The Catalan capitals revolutionary new strategy will curtail traffic to a number of big roads, drastically reducing pollution and turning secondary streets into citizen spaces for culture, leisure and the community
In the latest endeavor from a big city to move away from automobile hegemony, Barcelona has ambitious plans. Currently faced with excessive pollution and noise levels, the city has come up with a new mobility plan to reduce traffic by 21%. And it comes with something extra: freeing up virtually 60% of streets currently used by vehicles to turn them into so-called citizen spaces. The scheme is based around the idea of superilles ( superblocks) mini neighborhoods around which traffic will flow, and in which spaces will be repurposed to fill our city with life, as its tagline says.
This plan will start in the famous gridded neighbourhood of Eixample. That revolutionary design, engineered by Ildefons Cerd in the late 19 th century, had at its core the idea that the city should breathe and for both ideological and public health reasons planned for the population to be spread out equally, as well as providing green spaces within each block. Reality and urban planning have, however, got the best of it, and as the grid lines became choked with automobiles, the citys pollution and noise levels have skyrocketed. What was once a design to stimulate Barcelona healthier , now has to be dramatically rethought for the same reasons.
According to several studies, air pollution alone causes 3, 500 premature deaths a year in Barcelonas metropolitan area( with a population of 3.2 million ), as well as having severe effects on local ecosystems and agriculture. Barcelona and the 35 municipalities in its surrounding region have persistently failed to meet EU-established air quality targets.
A study from the local Environmental Epidemiology Agency determined that 1,200 demises could be prevented in the city yearly merely by reaching EU-mandated levels for nitrogen dioxide levels( this would mean a five-month rise in life expectancy ). Add to that an estimated 18,700 fewer asthma assaults, 12,100 fewer cases of acute bronchitis and 600 fewer cardiovascular-related hospitalisations, and their own problems becomes apparent for a city with a population of 1.6 million. Traffic is also the first cause for noise pollution in the city; 61% of its residents lives with noise levels higher than those deemed healthy by legislation.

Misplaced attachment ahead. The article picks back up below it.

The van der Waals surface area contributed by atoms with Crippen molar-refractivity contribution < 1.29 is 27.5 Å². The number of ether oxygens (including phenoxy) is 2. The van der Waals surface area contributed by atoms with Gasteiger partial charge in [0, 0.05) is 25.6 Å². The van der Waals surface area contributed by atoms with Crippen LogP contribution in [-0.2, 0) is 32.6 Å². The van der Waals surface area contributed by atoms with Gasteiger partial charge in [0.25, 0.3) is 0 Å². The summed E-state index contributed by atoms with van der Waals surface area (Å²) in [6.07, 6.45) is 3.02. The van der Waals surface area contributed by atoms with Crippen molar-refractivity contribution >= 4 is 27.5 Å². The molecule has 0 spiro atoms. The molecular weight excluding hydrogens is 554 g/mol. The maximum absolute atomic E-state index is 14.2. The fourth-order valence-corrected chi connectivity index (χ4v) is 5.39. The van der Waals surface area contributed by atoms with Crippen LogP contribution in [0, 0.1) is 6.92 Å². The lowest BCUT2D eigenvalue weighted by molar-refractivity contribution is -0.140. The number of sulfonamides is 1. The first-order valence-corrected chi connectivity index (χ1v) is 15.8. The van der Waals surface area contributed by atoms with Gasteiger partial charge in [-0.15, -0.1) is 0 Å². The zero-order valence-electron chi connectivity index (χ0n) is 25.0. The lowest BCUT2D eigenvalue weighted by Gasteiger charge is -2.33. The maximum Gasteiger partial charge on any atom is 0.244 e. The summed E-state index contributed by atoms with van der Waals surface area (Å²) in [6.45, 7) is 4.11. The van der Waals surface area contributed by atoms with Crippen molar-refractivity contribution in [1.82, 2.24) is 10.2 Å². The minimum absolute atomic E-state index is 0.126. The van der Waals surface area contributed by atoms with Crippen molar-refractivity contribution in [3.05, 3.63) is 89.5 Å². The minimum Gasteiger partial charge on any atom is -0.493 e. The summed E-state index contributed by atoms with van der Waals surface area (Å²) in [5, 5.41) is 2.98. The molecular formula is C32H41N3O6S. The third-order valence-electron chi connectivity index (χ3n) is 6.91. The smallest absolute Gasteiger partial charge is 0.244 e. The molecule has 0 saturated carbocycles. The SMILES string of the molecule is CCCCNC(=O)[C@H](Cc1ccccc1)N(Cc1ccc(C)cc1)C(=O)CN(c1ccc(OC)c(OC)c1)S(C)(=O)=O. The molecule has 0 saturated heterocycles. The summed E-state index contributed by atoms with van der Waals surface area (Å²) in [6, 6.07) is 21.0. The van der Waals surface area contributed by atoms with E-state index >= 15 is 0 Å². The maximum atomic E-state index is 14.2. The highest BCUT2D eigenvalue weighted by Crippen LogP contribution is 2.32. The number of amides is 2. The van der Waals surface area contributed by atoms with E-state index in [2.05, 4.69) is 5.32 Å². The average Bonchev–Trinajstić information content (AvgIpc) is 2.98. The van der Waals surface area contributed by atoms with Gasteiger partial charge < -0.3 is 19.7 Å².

The council also cites road accidents( 9, 095 last year, 27 of which were fatal ), sedentary lifestyles( one in five children in Barcelona are overweight or at risk of reaching that nation ), and the lack of green spaces as reasons driving the plan. The city has only 6.6 sq metres of green space per inhabitant( with the above figures standing at just 1.85 in Eixample and 3.15 in Grcia ), closer to Tokyos three than to Londons 27, or Amsterdams staggering 87.5. The World Health Organisation indicates every city should have at least 9 sq metres per capita.
Barcelonas new plan consists of creating big superilles through a series of gradual interventions that will repurpose infrastructure project, starting with traffic management through to changing road signs and bus routes. Superblocks will be smaller than neighbourhoods, but bigger than actual blocks. This will first be applied to Eixample neighbourhood and others like Sant Mart, which largely follows the same grid pattern.
In Eixample, a superblock will consist of nine existing blocks of the grid. Car, scooter, lorry and bus traffic will then be restricted to simply the roads in the superblock perimeters, and they will only be allowed in the streets in between if they are residents or local industries, and at a greatly reduced velocity of 10km/ h( typically the speed limit across the city is 50km/ h, and 30 km/ h in specific areas ).
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